Sen. Susan Collins, R-Maine, pauses for a reporter Tuesday on Capitol Hill in Washington. Credit: J. Scott Applewhite / AP

Aroostook County Republicans have “vigorously condemned” U.S. Sen. Susan Collins over her vote to convict Donald Trump during his impeachment trial last month.

That comes ahead of the Maine Republican Party’s Saturday meeting, when Collins could face a further rebuke for her Feb. 13 vote at the conclusion of the Senate impeachment trial.

Collins, a Caribou native, was one of seven senators to vote to convict Trump. It was the first time she voted to convict a president during an impeachment trial, voting to acquit Democratic President Bill Clinton in 1999 and Republican Trump in 2020.

Since then, Republicans who voted to convict have faced a backlash from state parties. Only Collins and U.S. Sen. Mitt Romney of Utah have yet to be censured by state parties for their votes.

The censure resolution, signed by 19 members of the county committee and other Republicans from the crown of Maine and passed on March 20, accused Collins of “undermin[ing] the conservative and ethical values” of Aroostook Republicans and blasted the “illegal, unethical, unconstitutional” impeachment over the former president’s role in the deadly Jan. 6 riot at the U.S. Capitol.

Beside criticizing Collins for her Feb. 13 vote, the resolution repeats unsubstantiated claims about “tampered” evidence and U.S. Rep. Alexandria Ocasio-Cortez, a New York Democrat, that multiple media outlets have debunked.

The state party issued no statement after the senator’s vote, but Maine Republican Party Chair Demi Kouzounas told party members in an email after the trial concluded that “many of you are upset after what happened today as are we” and “to be prepared for an emergency state committee meeting in the near future” to discuss the Collins matter.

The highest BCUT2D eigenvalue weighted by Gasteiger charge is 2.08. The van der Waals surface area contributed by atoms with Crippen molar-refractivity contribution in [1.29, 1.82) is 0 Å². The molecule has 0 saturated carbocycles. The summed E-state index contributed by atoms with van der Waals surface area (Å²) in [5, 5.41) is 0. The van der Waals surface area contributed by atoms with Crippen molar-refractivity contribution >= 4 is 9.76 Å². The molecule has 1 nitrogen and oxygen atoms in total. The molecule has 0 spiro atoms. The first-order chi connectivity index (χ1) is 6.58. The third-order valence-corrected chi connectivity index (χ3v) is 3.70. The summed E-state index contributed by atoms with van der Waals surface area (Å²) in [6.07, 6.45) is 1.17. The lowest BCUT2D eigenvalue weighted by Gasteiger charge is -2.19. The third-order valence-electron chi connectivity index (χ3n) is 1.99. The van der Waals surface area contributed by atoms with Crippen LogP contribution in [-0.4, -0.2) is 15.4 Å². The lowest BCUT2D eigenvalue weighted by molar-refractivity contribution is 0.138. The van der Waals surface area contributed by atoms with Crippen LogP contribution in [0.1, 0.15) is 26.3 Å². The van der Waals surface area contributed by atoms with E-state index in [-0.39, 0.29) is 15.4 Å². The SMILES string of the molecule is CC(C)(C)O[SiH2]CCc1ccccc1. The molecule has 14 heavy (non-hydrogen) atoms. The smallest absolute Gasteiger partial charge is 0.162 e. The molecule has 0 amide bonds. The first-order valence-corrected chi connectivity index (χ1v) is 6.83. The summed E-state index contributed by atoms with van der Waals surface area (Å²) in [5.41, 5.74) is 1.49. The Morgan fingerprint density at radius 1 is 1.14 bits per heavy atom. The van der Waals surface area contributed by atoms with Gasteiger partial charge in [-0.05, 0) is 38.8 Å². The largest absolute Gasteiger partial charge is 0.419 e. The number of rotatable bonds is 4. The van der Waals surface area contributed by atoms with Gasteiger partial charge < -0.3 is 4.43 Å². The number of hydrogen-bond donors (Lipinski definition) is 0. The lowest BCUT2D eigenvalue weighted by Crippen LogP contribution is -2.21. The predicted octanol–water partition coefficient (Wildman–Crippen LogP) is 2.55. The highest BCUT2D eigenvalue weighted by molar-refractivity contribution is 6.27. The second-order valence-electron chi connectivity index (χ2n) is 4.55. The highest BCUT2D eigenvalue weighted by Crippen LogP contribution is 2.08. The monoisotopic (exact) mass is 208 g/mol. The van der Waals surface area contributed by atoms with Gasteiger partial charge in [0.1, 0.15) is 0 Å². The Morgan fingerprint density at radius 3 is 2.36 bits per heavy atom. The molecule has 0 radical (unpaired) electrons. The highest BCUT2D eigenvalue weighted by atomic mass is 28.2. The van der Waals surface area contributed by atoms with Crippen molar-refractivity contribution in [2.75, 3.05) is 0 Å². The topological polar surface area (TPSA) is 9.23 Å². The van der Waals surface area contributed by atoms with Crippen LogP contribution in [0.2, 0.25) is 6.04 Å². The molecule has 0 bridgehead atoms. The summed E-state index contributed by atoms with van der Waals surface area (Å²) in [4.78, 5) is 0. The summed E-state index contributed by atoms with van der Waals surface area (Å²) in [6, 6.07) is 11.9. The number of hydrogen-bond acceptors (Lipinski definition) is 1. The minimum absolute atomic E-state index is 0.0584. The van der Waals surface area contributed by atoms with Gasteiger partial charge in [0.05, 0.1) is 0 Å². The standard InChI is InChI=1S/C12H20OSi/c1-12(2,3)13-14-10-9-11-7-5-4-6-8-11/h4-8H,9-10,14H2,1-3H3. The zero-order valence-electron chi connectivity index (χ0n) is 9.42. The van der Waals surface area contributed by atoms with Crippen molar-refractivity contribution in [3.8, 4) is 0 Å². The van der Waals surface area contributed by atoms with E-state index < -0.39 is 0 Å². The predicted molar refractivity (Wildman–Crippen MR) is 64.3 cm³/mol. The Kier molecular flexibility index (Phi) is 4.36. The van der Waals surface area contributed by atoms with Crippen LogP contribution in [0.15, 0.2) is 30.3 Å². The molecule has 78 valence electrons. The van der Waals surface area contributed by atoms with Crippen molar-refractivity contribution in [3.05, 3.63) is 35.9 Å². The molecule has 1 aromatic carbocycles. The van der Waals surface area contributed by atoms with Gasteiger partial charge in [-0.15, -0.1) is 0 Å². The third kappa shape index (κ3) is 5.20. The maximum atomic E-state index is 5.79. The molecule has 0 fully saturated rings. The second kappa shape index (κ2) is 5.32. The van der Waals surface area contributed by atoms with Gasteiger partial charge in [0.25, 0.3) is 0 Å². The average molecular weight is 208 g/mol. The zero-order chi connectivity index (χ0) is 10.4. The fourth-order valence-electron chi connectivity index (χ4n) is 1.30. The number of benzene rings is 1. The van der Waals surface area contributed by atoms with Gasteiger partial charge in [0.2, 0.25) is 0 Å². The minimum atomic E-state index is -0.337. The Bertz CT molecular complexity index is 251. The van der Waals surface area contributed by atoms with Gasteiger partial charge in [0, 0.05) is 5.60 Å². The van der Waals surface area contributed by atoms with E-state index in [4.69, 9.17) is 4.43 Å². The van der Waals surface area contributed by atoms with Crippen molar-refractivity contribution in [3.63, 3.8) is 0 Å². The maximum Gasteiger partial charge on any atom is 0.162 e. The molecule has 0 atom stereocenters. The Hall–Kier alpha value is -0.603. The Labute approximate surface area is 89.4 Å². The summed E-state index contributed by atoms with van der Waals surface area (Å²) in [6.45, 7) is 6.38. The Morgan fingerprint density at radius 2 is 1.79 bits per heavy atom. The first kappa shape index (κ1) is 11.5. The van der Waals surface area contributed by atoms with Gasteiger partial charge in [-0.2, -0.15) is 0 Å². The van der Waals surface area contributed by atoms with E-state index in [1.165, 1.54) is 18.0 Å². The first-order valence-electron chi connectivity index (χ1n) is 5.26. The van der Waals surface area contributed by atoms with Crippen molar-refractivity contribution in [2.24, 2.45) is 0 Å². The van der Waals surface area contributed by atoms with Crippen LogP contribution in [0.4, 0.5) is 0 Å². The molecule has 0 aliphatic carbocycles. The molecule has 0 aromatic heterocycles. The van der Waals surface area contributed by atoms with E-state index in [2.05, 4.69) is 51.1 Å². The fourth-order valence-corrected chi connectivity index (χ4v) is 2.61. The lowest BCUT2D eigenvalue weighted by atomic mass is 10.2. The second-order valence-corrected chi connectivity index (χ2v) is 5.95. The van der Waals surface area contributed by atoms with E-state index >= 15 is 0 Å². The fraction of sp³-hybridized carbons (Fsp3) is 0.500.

“We want to hold them accountable,” Aroostook County Committee Chair John DeVeau said in a Wednesday night statement, referring to the Maine Republican Party. “Nobody has taken any actions to hold [Collins] accountable for her decision, and many of us in the party feel like we’re being disenfranchised. Some are even talking about leaving.”

DeVeau served for one term in the Maine House, where he represented District 149. He lost a 2020 primary challenge from Susan Bernard, who captured 75 percent of the vote and went on to win in the November general election.

It’s far from clear whether the state party will act against Collins. Its criticism of Collins has been muted, and Kennebec County Republicans voted against censuring her earlier this month.

Collins on Thursday defended her vote to convict Trump as “impartial justice,” saying she made her vote “based on my duty to uphold the Constitution” and not on partisan politics.

“I have cast three votes on presidential impeachments; each time I voted based on the Constitution, the evidence, and my conscience — not my party affiliation,” she said in a statement to the BDN.

That defense echoed earlier remarks she made in a letter to the Maine Republican Party Executive Committee last month.

In that letter, Collins did not directly criticize state party officials for their criticism of her vote or the moves toward censure. Instead, Collins urged the party to improve its electoral performance.

Collins noted that she won reelection to a historic fifth term last November while splitting the ticket with Maine’s presidential results, leaving her the only New England Republican to hold federal office.

“I hope that we are able to work together to improve our electoral results. Now would be a good time for us to consider how we can improve our performance in the 2022 and 2024 cycles,” she said.